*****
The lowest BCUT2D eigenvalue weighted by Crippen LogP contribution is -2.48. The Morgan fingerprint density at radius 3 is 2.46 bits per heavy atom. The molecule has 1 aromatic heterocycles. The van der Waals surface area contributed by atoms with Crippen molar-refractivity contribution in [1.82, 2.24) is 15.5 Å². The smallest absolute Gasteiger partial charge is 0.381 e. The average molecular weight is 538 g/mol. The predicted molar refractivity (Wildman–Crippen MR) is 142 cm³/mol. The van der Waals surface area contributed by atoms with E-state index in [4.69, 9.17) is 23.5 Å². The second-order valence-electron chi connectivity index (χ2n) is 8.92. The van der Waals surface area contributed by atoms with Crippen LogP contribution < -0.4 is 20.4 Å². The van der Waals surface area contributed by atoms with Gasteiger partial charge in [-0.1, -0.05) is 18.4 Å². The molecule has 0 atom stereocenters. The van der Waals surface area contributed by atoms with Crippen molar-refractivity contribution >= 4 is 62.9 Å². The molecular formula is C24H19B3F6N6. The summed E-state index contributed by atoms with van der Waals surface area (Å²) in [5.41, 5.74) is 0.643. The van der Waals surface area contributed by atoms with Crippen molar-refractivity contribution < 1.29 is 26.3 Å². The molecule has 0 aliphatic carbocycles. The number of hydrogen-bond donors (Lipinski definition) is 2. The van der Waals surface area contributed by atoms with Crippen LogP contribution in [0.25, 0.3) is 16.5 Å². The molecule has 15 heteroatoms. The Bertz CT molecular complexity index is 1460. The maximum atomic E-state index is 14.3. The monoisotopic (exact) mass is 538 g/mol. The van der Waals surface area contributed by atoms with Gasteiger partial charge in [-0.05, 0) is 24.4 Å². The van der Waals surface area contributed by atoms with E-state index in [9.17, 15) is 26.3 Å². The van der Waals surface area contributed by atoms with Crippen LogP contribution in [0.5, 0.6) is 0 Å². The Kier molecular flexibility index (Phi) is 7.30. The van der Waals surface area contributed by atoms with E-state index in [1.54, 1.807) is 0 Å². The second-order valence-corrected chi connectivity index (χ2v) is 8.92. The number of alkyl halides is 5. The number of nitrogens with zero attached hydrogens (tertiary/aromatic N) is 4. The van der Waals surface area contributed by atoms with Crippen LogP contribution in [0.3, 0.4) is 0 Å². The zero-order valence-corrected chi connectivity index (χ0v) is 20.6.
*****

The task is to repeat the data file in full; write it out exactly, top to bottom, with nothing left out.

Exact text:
The lowest BCUT2D eigenvalue weighted by Crippen LogP contribution is -2.48. The Morgan fingerprint density at radius 3 is 2.46 bits per heavy atom. The molecule has 1 aromatic heterocycles. The van der Waals surface area contributed by atoms with Crippen molar-refractivity contribution in [1.82, 2.24) is 15.5 Å². The smallest absolute Gasteiger partial charge is 0.381 e. The average molecular weight is 538 g/mol. The predicted molar refractivity (Wildman–Crippen MR) is 142 cm³/mol. The van der Waals surface area contributed by atoms with E-state index in [4.69, 9.17) is 23.5 Å². The second-order valence-electron chi connectivity index (χ2n) is 8.92. The van der Waals surface area contributed by atoms with Crippen LogP contribution < -0.4 is 20.4 Å². The van der Waals surface area contributed by atoms with Gasteiger partial charge in [-0.1, -0.05) is 18.4 Å². The molecule has 0 atom stereocenters. The van der Waals surface area contributed by atoms with Crippen molar-refractivity contribution >= 4 is 62.9 Å². The molecular formula is C24H19B3F6N6. The summed E-state index contributed by atoms with van der Waals surface area (Å²) in [5.41, 5.74) is 0.643. The van der Waals surface area contributed by atoms with Crippen molar-refractivity contribution < 1.29 is 26.3 Å². The molecule has 0 aliphatic carbocycles. The number of hydrogen-bond donors (Lipinski definition) is 2. The van der Waals surface area contributed by atoms with Crippen LogP contribution in [0.25, 0.3) is 16.5 Å². The molecule has 15 heteroatoms. The Bertz CT molecular complexity index is 1460. The maximum atomic E-state index is 14.3. The monoisotopic (exact) mass is 538 g/mol. The van der Waals surface area contributed by atoms with Gasteiger partial charge in [-0.05, 0) is 24.4 Å². The van der Waals surface area contributed by atoms with E-state index in [9.17, 15) is 26.3 Å². The van der Waals surface area contributed by atoms with Crippen LogP contribution in [0.5, 0.6) is 0 Å². The Kier molecular flexibility index (Phi) is 7.30. The van der Waals surface area contributed by atoms with E-state index in [1.54, 1.807) is 0 Å². The second-order valence-corrected chi connectivity index (χ2v) is 8.92. The number of alkyl halides is 5. The number of nitrogens with zero attached hydrogens (tertiary/aromatic N) is 4. The van der Waals surface area contributed by atoms with Crippen LogP contribution in [0.3, 0.4) is 0 Å². The zero-order valence-corrected chi connectivity index (χ0v) is 20.6.